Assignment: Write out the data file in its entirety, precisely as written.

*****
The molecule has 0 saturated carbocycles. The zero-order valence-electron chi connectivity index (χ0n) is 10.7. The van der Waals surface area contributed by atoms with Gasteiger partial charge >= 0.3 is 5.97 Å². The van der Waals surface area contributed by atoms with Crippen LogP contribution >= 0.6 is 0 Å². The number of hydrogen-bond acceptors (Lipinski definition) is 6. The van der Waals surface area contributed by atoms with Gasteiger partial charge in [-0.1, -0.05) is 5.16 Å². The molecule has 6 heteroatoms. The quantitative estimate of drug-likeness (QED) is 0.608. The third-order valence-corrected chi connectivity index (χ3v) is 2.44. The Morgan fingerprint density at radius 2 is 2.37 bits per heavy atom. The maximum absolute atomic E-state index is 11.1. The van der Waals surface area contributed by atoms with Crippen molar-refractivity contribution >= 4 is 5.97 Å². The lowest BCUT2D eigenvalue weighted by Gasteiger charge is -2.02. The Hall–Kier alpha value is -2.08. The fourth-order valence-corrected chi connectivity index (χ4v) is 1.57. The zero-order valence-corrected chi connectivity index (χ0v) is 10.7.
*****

The molecule has 0 saturated carbocycles. The zero-order valence-electron chi connectivity index (χ0n) is 10.7. The van der Waals surface area contributed by atoms with Gasteiger partial charge >= 0.3 is 5.97 Å². The van der Waals surface area contributed by atoms with Crippen LogP contribution >= 0.6 is 0 Å². The number of hydrogen-bond acceptors (Lipinski definition) is 6. The van der Waals surface area contributed by atoms with Gasteiger partial charge in [-0.1, -0.05) is 5.16 Å². The molecule has 6 heteroatoms. The quantitative estimate of drug-likeness (QED) is 0.608. The third-order valence-corrected chi connectivity index (χ3v) is 2.44. The Morgan fingerprint density at radius 2 is 2.37 bits per heavy atom. The maximum absolute atomic E-state index is 11.1. The van der Waals surface area contributed by atoms with Crippen molar-refractivity contribution >= 4 is 5.97 Å². The lowest BCUT2D eigenvalue weighted by Gasteiger charge is -2.02. The Hall–Kier alpha value is -2.08. The fourth-order valence-corrected chi connectivity index (χ4v) is 1.57. The zero-order valence-corrected chi connectivity index (χ0v) is 10.7.